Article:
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Kopi Luwak (civet coffee) World's most Expensive and Rarest Gourmet Coffee

It's true. World's most expensive coffee is.....FULL OF SH*T. Read it to believe it. 

File:Kopi Luwak Gayo, Takengon, Aceh.jpg

Kopi Luwak is one of the world's most expensive coffees. 1 lbs of coffee costs $600. A cup of coffee in a restaurant of London costs $99.00. 

But what makes it so expensive ? It is because the supplies are limited. Only 1,000 pounds (450 kg) at most make it into the world market each year.

But why the supply is limited ? It is because of an animal which isn't commonly found. Weird ?

Well...the coffee is made from coffee berries. An animal (Asian Palm Civet) eats it. The beans of these coffee pass through their system undigested. Once they poop, people picks it up and makes coffee out of it. Yukkkkkkk !!!!


And....people pay $99.00 to drink poop of this animal. Where the world is heading towards ??? lol

File:Indonesian farmer shows coffee beans already digested by Asian Palm Civet, but before cleaning and roasting.jpgKopi luwak, or civet coffee, is one of the world's most expensive and low-production varieties of coffee. It is made from the beans of coffee berries which have been eaten by the Asian Palm Civet (Paradoxurus hermaphroditus) and other related civets, then passed through its digestive tract. A civet eats the berries for their fleshy pulp. Passing through a civet's intestines the beans are then defecated, keeping their shape. After gathering, thorough washing, sun drying, light roasting and brewing, these beans yield an aromatic coffee with much less bitterness.[citation needed] This coffee was widely noted as the most expensive coffee in the world with prices reaching $399 per pound. Since then Uchunari grade 0 coffee has been introduced on the international coffee market.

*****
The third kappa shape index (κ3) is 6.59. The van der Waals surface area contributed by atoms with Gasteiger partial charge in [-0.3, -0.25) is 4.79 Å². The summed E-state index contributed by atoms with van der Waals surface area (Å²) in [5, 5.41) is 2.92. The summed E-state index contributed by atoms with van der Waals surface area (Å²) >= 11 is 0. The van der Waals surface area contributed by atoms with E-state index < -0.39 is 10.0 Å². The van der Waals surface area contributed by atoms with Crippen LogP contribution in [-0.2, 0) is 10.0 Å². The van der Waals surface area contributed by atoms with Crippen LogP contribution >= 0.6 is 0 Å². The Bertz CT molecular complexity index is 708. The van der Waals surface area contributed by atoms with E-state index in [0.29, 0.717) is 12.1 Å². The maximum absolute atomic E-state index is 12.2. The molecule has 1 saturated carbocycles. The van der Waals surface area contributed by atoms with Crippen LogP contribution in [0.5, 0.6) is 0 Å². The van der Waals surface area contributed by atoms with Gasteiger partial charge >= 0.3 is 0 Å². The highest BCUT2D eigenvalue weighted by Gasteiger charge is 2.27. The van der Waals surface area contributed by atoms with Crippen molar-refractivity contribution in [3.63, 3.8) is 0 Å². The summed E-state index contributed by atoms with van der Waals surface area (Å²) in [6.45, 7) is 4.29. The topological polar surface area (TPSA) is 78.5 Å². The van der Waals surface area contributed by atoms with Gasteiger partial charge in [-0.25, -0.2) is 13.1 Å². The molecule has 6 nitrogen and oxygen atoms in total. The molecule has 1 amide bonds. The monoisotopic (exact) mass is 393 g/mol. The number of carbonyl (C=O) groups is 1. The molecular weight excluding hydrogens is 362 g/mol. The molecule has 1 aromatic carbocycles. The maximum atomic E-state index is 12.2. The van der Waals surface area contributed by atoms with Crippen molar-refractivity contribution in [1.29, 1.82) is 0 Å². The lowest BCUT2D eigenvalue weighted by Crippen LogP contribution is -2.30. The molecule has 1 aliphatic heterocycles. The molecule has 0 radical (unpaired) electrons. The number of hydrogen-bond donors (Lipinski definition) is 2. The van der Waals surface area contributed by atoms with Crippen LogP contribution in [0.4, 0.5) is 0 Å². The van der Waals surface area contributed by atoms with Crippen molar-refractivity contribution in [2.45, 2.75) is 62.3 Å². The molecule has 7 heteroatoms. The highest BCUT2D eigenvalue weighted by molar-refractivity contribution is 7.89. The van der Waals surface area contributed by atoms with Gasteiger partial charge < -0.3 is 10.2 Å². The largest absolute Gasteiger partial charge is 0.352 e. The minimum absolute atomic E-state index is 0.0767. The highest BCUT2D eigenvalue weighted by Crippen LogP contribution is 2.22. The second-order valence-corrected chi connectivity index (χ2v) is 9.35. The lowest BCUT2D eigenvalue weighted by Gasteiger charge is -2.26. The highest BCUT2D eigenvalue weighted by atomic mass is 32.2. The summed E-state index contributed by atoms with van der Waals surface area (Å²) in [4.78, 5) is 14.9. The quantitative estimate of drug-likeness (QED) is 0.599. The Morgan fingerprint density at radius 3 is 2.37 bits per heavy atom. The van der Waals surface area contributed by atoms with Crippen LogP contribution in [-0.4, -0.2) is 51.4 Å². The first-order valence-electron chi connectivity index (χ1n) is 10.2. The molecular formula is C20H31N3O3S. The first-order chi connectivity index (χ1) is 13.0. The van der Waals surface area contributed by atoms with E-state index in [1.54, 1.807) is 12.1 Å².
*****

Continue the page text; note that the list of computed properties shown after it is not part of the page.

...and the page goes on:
Kopi luwak is produced mainly on the islands of Sumatra, Java, Bali and Sulawesi in the Indonesian Archipelago. It is also produced in the Philippines (where the product is called motit coffee in the Cordillera, kape alamid in Tagalog areas) and also produced in East Timur (where it is called kafé-laku). Weasel coffee is a loose English translation of its Vietnamese name cà phê Cho^`n, where popular, chemically simulated versions are also produced. However, Vietnam has 2 farms with 300 wild civets in Dak Lak. The farmers collect the coffee seeds and produce only 300 kg of authentic Vietnamese chon coffee. The civets live in the wild and are fed beef. The processed civet beans are imported to the UK to the farmers' sole UK supplier.










1 comment:

property in portugal for sale said...

Yes it does sound a little off putting I would have to try it before reserving judgement. But You'd be surprised by where some of the most seemingly luxurious food ingredients come from sweet breads for one.

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